Contraceptive use in women with cystic fibrosis

June 1, 2020

A recent study examined the contraception preferences of women with cystic fibrosis and also revealed startling data about the unintended pregnancy rate in this patient population.

Nearly half of women of child-bearing age with cystic fibrosis use estrogen-containing oral contraceptive pills (OCPs), followed by condoms and long-acting reversible contraceptive (LARC) methods, according to a pilot study in the journal Contraception. The study, which linked reproductive health questions to the Cystic Fibrosis Foundation National Patient Registry (CFFNPR), also revealed that 33% of women with CF reported ever being pregnant, half of whom reported having at least one unintended pregnancy. 

“This rate is as high as the unintended rate of women nationally,” said principal investigator Emily Godfrey, MD, MPH, an associate professor of family medicine and ob/gyn at the University of Washington School of Medicine in Seattle.

Dr. Godfrey, who is an Expert Working Group Member for the Centers for Disease Control and Prevention’s (CDC) United States Medical Eligibility Criteria for Contraceptive Use (MEC), proposed many years ago that CF be added to the list “because persons with CF now live long into their reproductive years, thanks to recent scientific advances with their medications,” she said. “However, because persons with CF typically take seven or more different medications each day, it is uncertain whether there are drug interactions or other considerations when prescribing hormonal contraception.”

Recent evidence indicates that some of these recently approved CF drugs do indeed interact with hormonal contraception, according to Dr. Godfrey. “Very few studies have been conducted evaluating the safety of contraception in women with CF,” shetold Contemporary OB/GYN. “Thus I pursued this study so that people with CF and their healthcare providers could have better answers about the safety of contraception in CF.”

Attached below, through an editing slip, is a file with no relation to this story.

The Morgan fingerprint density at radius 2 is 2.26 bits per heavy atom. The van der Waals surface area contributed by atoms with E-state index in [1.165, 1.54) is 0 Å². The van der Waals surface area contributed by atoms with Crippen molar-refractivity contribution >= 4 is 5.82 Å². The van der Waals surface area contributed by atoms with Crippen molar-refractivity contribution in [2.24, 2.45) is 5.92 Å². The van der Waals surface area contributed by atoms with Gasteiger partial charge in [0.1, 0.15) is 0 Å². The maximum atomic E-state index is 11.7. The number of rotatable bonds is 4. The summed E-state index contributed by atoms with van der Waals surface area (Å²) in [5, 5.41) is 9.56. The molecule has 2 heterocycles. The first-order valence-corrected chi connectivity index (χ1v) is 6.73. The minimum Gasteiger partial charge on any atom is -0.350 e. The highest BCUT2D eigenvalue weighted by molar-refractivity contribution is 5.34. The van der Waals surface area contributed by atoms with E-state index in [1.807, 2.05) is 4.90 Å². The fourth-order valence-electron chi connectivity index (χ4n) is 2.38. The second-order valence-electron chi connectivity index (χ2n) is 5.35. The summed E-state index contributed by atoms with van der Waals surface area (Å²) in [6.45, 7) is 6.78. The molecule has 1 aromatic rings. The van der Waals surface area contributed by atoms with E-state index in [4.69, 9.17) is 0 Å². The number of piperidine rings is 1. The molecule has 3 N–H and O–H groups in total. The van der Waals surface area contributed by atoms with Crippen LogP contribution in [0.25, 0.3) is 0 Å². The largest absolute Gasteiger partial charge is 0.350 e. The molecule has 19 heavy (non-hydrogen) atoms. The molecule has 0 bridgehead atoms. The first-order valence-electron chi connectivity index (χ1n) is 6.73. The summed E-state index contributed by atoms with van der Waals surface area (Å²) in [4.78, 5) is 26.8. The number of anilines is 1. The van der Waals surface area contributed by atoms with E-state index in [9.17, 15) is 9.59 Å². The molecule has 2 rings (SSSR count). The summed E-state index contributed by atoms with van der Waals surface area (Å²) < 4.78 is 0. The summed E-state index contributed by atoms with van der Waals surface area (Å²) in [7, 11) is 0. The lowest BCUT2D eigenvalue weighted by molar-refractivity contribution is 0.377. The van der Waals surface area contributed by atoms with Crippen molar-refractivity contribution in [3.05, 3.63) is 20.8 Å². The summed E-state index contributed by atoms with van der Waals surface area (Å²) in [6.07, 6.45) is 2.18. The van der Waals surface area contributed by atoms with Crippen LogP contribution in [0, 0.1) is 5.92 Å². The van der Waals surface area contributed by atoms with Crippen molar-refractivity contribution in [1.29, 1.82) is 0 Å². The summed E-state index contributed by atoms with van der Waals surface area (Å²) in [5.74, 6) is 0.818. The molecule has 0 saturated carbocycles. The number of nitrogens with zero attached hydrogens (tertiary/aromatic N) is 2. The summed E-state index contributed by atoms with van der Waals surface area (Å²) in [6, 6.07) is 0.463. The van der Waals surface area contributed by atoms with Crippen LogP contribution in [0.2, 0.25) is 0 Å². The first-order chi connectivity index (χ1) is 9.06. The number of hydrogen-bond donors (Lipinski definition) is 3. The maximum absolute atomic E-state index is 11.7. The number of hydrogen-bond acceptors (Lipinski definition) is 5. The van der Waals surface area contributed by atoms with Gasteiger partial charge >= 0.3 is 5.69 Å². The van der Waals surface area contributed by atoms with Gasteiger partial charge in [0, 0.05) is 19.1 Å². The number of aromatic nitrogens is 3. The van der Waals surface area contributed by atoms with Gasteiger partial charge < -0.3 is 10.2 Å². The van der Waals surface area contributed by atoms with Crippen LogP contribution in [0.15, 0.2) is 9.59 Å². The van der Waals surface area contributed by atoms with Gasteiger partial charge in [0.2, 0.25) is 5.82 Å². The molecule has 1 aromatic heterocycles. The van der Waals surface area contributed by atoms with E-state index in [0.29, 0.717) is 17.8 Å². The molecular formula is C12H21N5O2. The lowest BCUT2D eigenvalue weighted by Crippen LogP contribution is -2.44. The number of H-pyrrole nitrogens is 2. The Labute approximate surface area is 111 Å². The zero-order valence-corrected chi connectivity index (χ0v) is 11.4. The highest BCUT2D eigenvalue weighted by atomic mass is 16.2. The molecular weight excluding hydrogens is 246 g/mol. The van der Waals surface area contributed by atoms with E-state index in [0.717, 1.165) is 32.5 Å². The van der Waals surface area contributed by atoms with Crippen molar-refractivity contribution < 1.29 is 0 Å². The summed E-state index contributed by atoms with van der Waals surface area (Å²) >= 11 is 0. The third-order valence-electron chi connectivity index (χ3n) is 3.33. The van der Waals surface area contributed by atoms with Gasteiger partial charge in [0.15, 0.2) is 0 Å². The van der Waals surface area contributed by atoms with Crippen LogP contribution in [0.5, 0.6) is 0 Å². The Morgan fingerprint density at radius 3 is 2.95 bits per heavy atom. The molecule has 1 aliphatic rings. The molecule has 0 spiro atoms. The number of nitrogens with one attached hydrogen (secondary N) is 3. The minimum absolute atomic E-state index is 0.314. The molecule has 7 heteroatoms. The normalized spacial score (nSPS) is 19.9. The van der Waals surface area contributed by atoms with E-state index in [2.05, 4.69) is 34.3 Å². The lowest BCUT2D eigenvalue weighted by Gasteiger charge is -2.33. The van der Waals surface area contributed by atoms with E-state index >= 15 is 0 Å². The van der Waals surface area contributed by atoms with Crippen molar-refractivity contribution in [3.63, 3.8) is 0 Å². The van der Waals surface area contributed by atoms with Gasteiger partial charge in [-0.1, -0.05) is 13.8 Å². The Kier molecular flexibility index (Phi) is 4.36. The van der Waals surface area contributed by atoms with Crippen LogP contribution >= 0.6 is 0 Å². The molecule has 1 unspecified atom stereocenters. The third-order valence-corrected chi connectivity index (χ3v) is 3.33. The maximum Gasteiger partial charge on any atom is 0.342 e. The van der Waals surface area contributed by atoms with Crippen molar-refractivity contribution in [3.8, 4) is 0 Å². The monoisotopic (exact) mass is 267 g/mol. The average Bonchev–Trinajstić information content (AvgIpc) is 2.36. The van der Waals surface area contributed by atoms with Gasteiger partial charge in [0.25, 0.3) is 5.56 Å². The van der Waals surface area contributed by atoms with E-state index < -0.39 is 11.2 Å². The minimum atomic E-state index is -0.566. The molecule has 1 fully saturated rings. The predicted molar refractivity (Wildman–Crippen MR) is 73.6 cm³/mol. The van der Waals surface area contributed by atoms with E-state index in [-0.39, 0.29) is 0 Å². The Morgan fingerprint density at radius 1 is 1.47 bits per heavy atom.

Methods
Atotal of 150 women with CF aged 18 to 49 who were also registrants of CFFNPR completed an online survey in which they reported their contraceptive use between 2012 and 2016. Overall, 42% reported used estrogen-containing OCPs, 34% relied on condoms and 27% on LARC methods such as intrauterine devices (IUDs) and implants. 

Dr. Godfrey noted that Pseudomonas aeruginosa phenotype is important in CF because the mucoid phenotype, as opposed to the non-mucoid phenotype, is associated with worse clinical outcomes. 

“While endogenous estrogen has been shown to be associated with an increase in mucoid pseudomonas infections, we did not find a significant association for mucoid Pseudomonas aeruginosa infection among progestin-only and estrogen-containing hormonal contraceptive users,” she said.

Findings
In contrast, risk of osteoporosis was significantly elevated among women with CF who used depot-medroxyprogesterone acetate compared to non-users: odds ratio (OR) = 5.36; 95% confidence interval (CI): 1.00 to 29.12. 

The most surprising finding from the survey was that 50% of women with CF who were ever pregnant reported having had an unintended pregnancy. “This is important because according to the U.S. MEC, CF represents a medical condition associated with increased risk for adverse health events associated with pregnancy,” she said. “Therefore it is imperative that contraceptive use among women with CF be optimized in order to reduce the risks of unintended pregnancy in this population.”

Conclusions
Based on the findings of the study, hormonal contraception, whether it contains estrogen or progestin only, is safe to use in CF. However, because CF is associated with increased risk for adverse health events in pregnancy, “women with CF should adopt the most highly effective methods of contraception if they do not plan to become pregnant,” Dr. Godfrey said. “Also, women who take lumacaftor (Orkambi) should avoid taking oral contraceptive pills if they wish to avoid unintended pregnancy.”

 

Dr. Godfrey said further research is needed for definitive answers to whether hormonal contraception adversely affects lung and bone health and nutritional status. 

Disclosures:

Dr. Godfrey is a paid instructor for Merck and has received grants from Bayer and Cooper Surgical.